NHK is still pushing forward with its 8K Super-High Vision television project and is planning to begin test broadcasts in Asia next year (2016) with an end goal of broadcasting the entire 2020 Olympics in Tokyo at 8K resolution. To this end it is working closely with Hitachi on developing new 8K video cameras and the latest fruit from this collaboration is the SK-UHD-8060, an 8K camera with a 33-million pixel CMOS sensor.
In many ways IBC2013 was a quiet show. Yes it boasted record visitor numbers, but few things happened out in Amsterdam that hadn’t been predicted beforehand: namely HEVC-powered 4K is on the horizon, the second screen is increasingly important to broadcasters’ plans, and higher frame-rate imaging is moving closer and closer to mainstream acceptance. Andy Stout looks back on five days in Amsterdam
Here's another chance to read this controversial article, which is also the most read-ever piece in RedShark. What do you think?
The current fixation on resolution is misplaced and we’re in danger of missing the point completely when we make films and videos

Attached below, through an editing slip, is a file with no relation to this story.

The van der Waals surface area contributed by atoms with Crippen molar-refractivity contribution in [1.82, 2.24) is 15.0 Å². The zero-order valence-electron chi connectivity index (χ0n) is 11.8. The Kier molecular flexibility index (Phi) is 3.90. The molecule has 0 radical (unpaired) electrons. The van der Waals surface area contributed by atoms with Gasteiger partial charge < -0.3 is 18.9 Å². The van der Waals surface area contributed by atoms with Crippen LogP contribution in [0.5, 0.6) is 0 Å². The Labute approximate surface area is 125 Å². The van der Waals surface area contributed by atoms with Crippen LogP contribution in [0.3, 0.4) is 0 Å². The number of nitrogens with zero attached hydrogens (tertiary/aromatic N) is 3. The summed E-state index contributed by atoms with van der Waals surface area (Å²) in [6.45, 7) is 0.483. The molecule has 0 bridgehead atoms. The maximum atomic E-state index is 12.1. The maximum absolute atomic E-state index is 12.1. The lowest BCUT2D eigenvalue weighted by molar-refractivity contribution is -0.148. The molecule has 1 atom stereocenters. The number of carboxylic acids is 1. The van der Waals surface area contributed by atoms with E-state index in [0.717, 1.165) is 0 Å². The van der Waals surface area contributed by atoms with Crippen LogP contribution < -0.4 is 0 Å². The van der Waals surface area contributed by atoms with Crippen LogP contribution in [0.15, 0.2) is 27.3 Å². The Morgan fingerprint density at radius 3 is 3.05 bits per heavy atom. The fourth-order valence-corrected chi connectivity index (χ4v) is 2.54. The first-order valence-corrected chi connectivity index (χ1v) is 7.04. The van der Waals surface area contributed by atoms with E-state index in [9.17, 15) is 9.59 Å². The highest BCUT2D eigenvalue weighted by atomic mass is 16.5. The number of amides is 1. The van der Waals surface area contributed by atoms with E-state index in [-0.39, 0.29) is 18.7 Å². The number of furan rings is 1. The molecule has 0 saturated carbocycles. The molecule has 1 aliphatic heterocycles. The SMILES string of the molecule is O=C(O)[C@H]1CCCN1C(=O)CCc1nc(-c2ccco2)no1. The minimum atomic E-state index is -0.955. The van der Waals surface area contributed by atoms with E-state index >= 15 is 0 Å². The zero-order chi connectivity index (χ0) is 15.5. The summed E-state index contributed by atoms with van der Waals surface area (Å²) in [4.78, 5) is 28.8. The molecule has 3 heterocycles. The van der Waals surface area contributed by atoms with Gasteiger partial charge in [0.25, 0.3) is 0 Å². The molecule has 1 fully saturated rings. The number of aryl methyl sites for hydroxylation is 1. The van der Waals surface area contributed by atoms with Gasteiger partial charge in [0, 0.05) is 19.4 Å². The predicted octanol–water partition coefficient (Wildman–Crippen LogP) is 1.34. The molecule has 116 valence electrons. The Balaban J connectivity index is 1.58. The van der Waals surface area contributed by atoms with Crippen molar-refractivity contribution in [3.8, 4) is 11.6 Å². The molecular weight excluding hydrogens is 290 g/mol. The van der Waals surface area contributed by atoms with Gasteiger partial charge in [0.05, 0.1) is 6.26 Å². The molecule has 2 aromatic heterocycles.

It's kind of surprising to see a top-end camera like the F65 being used in smaller independent films. But the reality is that it's not so expensive and difficult to operate that it's out of range of this type of production. And here's the proof
The 4K broadcasts from the latter stages of the World Cup in Brazil might have grabbed all the headlines, but Japan’s NHK also oversaw the capture of nine — yes, nine — matches in 8K, while the Final was also captured in 360° panoramic video too.
Here's another chance to read our argument that wider screens would be better than 8K. Screens are getting wider: wider than widescreen. And this is a good thing
While 4K is becoming commonplace, and even 8K is obtainable, the latest medium format digital cameras from Phase One allow timelapse shooting at 10K resolution